Even as an adult I long to believe in fairies, especially the toothfairy (yes, that same toothfairy I have played on numerous occasions in the past few years.) 😉
If I’ve just lost a milk tooth will the toothfairy come and bring me money to replace it? Don’t you think I would so deserve a toothfairy visit even at the age of 40 for having kept the tooth for 34 years longer than nature intended?
You see, due to weird anatomical anomaly two permanent teeth in my lower jaw never developed and appeared when I was a child. Instead, I had two milk teeth that didn’t get pushed out by permanent teeth. They were sticking with me a bit longer.
One milk tooth was decayed (what can I say, I liked sugary cereals, especially Coco pops, a LOT!). The tooth was pulled when I was about 11.
The dentist assured me that the new one would come soon, so it made more sense to pull it than fill it. It never came! Instead I had to have braces as my teeth started wandering into the space left by the missing tooth.
The milk tooth on other side was lovingly filled by another dentist. He put in a ceramic inlay, when I was 15, saying it would last about 10 years and need replacing. We were living in Hungary at the time and I had it done there. Credit to the orthodontist’s skills the inlay lasted 25 years.
Unfortunately, the milk tooth developed a cavity in the past months, not helped by my struggle to have a toothbrush in my mouth without gagging ever since my last pregnancy. (If anyone has any suggestions on how to overcome this reflex I would be grateful for the advice.)
Then a caramel gave the last stab: there was a crunch as I chewed the softening sweet. I looked in the mirror and a large chunk of the tooth was missing. Ironically, the ceramic inlay still held in the tooth strong.
Consulting my dentist, he suggested probably the best option for replacing a single tooth is an implant. As my teeth, hopefully, have to give me at least another 40 years of service and it’s not worth sacrificing any others for a bridge.
Then he told me the cost and I had sharp intake of breathe on hearing it.
OUCH!!! That’ll hurt even more than pulling the damaged tooth!
As we were over in the Netherlands a week later I asked the dentist, where the in-laws go about the procedure and the costs. He quoted 1,800 Euros…That already sounded a little better.
Then I did a bit of research and realised dental tourism might be the answer to this pricey problem.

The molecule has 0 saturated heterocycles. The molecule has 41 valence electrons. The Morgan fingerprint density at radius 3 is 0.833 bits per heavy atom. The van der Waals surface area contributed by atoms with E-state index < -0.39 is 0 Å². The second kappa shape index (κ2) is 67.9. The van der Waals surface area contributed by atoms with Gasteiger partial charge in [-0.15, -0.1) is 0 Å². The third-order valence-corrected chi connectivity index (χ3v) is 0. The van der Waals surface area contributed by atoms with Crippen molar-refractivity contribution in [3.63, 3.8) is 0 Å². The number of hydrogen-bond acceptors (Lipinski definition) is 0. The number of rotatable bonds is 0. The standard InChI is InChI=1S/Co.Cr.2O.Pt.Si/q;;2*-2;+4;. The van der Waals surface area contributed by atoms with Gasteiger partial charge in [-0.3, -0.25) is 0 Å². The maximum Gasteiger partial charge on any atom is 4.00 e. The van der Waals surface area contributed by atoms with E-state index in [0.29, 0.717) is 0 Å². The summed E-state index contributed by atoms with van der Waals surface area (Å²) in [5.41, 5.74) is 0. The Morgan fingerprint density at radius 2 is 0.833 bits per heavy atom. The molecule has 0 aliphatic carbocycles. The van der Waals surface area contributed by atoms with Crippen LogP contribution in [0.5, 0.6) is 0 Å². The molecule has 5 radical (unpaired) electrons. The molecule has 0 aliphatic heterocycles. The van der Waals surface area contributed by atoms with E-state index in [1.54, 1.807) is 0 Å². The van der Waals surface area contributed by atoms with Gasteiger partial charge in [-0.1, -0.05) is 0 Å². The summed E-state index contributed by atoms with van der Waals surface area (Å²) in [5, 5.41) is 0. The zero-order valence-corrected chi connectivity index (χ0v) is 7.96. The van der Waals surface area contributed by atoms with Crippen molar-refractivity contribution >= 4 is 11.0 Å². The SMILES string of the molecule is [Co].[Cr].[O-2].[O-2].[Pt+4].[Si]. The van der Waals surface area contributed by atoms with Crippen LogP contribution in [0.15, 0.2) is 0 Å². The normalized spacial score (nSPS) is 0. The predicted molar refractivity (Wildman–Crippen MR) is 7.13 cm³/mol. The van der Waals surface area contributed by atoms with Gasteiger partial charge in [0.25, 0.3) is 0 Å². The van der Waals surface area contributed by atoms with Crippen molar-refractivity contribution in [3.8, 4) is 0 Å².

Hungary came up as a top destination for dental tourism, with standards of training, hygiene and customer service rated highly. My research tells me they have an abundance of highly-qualified orthodontists and the competition makes the prices very competitive without compromising the quality.
“Yes, but what about aftercare?” – you may ask.
The first thing my local dentist warned me about: we won’t touch the implant unless you have it done with us!
Nice!- I thought to myself- that sort of threats never work with me.
Digging around further I found that some practices have duo bases: a main location in Hungary and one in the UK. They offer a service where the patient can have the major work done in Hungary and get all the pre- and post-op work done here (mostly in London). With some, you can even have all the work done in the UK, so you don’t need to take more time off work than absolutely needed.
As I was due to be in London one Saturday I booked myself in for a pre-op consult and asked for them to pull the broken milk tooth while there.
On arrival, I was really pleasantly surprised by the facilities of the dental practice: it was central London based and was better equipped than my local practice in Oxford.
I was seen promptly. The doctor and assistant spoke excellent English.
We got to the point and first I had a full mouth X-Ray in this super modern machine, which whizzed around my head in a matter of seconds to create a full panoramic X-Ray of my teeth.
Supported by the X Rays the doctor assessed my teeth and created a multi-tier care plan broken down to minor fillings, repairs suggested to other teeth and the implant. They gave me the costs both for having the work done here in London, which would involve 4 trip to the dentist in London or in Budapest.
Choosing treatment in Budapest would involve two trips over: a long weekend and a 3-4 day trip. Heck, I could cope with that: some oral surgery speckled with thermal bath visits, massages, cafés and sightseeing!
The outline plan gave me a schedule of 4 visits.
Visit 1:dental hygiene session is to be carried out in London a couple of days before my trip to Budapest;
Visit 2: the implant surgery: I will need to stay about 2 nights in Budapest for this;
Visit 3: implant uncovered and fitting of healing screw is to be carried out in London. Healing screw will need to stay in the implant for at least one week, ideally two weeks, so this will have to be done before my second trip to Budapest.
Visit 4: preparation and final fitting of a single porcelain crown in Budapest, for which I will need to stay about 3-4 nights.
The cost: London £1350 while Budapest £900.
So including travel and accommodation the two roughly equal out and I still save £700 compared to having it done by my local dentist.
During my visit to the London surgery the dentist pulled my damaged milk tooth. His skills couldn’t be faulted and gave me the confidence to carry on under his treatment.
I have a flight booked for Budapest next week.
Dental tourism here I come… with some pampering thrown in 😉
In the meantime, I keep checking under my pillow whether the toothfairy has been and left a large deposit towards my dental fees.
That would be fair, wouldn’t it?